Last year, police in Chicago arrested more than 23,000 people for simple marijuana possession, 78% of them black. But those charges are routinely dropped by judges, and the head of the Cook County Board, who is facing a serious budget gap, wants the police to knock it off.
"It's pretty well known within the criminal justice system that the judges will dismiss those charges involving very modest amounts of illicit drugs," Preckwinkle told the Chicago Sun-Times. "I suggested to McCarthy that although the law is pretty clear that such possession is a violation of the law, that since the judges routinely and almost universally dismiss such low-level drug charges that the police might stop arresting people for this since it clogs up our jail with these people and their cases will be dismissed out anyway."
This is hardly a unique foray into drug policy reform for Preckwinkle. She campaigned on a platform of less incarceration and more treatment, and just weeks ago, during an event marking the 40th anniversary of Nixon's declaration of a war on drugs, she denounced the drug war as failure.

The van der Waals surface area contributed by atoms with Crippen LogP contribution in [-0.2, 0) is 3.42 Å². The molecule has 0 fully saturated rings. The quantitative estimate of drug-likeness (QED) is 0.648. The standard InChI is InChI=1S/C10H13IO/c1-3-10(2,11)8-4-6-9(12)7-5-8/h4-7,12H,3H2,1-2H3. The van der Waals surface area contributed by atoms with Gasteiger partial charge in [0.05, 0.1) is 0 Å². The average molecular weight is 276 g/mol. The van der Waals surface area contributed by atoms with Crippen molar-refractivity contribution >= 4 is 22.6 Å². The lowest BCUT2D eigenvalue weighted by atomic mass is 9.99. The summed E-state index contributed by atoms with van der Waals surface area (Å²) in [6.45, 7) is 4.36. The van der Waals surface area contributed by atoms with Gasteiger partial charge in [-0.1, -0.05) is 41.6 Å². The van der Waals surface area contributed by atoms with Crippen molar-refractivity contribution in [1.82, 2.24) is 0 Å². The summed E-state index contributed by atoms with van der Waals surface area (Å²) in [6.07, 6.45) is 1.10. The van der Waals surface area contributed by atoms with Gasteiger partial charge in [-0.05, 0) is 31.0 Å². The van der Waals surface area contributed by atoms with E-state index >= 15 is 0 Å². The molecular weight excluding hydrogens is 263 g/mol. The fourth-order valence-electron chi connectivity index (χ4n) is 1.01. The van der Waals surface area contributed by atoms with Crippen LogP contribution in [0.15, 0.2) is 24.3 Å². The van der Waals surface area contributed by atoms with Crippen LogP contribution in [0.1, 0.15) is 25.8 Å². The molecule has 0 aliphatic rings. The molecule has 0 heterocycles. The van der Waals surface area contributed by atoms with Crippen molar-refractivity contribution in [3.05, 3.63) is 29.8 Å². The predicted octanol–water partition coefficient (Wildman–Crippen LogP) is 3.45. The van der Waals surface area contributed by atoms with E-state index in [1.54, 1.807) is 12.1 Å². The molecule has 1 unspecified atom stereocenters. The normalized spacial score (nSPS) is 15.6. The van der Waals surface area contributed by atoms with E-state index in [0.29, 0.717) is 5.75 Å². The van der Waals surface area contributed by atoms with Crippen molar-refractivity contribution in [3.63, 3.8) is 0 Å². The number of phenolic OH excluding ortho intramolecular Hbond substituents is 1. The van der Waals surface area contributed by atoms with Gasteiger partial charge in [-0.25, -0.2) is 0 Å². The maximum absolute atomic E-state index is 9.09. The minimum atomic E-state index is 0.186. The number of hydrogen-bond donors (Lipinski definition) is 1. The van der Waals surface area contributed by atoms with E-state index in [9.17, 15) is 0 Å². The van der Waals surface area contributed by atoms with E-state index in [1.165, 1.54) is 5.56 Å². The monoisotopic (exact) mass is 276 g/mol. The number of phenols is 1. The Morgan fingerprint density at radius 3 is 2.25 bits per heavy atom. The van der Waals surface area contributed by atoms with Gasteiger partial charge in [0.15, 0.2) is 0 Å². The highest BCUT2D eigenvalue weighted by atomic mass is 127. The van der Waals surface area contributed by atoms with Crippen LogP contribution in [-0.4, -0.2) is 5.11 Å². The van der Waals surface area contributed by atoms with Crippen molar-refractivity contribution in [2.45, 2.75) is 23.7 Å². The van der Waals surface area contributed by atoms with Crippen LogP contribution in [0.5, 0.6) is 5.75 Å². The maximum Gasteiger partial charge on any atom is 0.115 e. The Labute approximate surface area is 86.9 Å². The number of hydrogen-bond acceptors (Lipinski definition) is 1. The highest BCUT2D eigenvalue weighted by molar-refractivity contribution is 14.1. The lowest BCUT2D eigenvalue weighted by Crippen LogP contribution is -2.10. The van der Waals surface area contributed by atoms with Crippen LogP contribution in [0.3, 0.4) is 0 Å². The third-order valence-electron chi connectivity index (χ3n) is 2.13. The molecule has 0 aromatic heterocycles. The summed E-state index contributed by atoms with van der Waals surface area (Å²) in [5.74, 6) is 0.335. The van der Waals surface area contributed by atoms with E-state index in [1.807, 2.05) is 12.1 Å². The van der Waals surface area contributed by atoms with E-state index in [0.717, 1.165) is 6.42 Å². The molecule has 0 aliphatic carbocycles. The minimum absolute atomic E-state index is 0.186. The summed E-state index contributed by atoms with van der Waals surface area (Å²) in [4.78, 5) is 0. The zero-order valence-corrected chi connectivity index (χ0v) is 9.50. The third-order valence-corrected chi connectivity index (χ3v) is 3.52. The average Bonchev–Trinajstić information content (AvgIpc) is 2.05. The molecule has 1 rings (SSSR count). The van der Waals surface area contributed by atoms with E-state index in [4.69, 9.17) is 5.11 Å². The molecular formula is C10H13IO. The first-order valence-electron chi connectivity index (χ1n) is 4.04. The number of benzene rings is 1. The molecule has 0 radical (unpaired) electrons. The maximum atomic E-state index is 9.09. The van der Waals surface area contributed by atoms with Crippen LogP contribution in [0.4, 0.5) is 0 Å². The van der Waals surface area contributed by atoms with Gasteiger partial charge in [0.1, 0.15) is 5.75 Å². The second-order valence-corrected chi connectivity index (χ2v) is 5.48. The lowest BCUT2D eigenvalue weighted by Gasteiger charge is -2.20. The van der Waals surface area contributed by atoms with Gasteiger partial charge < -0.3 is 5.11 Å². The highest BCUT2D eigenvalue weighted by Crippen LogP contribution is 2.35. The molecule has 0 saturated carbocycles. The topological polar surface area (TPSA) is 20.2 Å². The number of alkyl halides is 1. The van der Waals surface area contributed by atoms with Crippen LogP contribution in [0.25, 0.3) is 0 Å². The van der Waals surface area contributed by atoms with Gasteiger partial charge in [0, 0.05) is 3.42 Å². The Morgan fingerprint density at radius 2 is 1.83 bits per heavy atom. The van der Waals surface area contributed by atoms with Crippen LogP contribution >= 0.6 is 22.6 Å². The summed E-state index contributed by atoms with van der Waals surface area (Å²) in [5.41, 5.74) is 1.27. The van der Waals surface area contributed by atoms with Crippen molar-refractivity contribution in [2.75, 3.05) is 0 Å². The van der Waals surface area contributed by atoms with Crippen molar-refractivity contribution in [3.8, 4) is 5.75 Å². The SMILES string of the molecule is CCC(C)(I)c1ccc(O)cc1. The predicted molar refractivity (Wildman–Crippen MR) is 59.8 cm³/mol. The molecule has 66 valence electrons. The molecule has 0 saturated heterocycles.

A Chicago police spokeswoman, Maureen Biggane, told the Sun-Times McCarthy was considering Preckwinkle's suggestion. "At this time, the Chicago Police Department is reviewing the possibility of enforcement action other than physical arrest for certain cannabis offenses," she said.
By last Saturday, McCarthy was telling the Chicago Tribune he was looking into issuing citations for people arrested for small-time pot possession instead of taking them to jail and booking them, but he was eager to point out that they would still be arrested.
"We will continue to make arrests for illegal behavior, whether it's public urination or whether it's carrying a firearm. It's really that simple," McCarthy said. "We're looking at different arrest processing, not not making the arrests."
It's not a done deal yet, McCarthy said. "It's not cooked yet," he said, but added, "I think that people are going to see some changes down the road."
He may face some opposition from within the ranks. According to the Chicago Reader, some high-ranking police officials don't want to give up the ability to use pot arrests to get "gang bangers" off the streets for a few hours.
Whether the cops' ability to make mass busts of "gang bangers" whose most serious offense is possessing marijuana will win out over the Second City's need to save money in a time of austerity remains to be seen, but the battle lines are being drawn right now.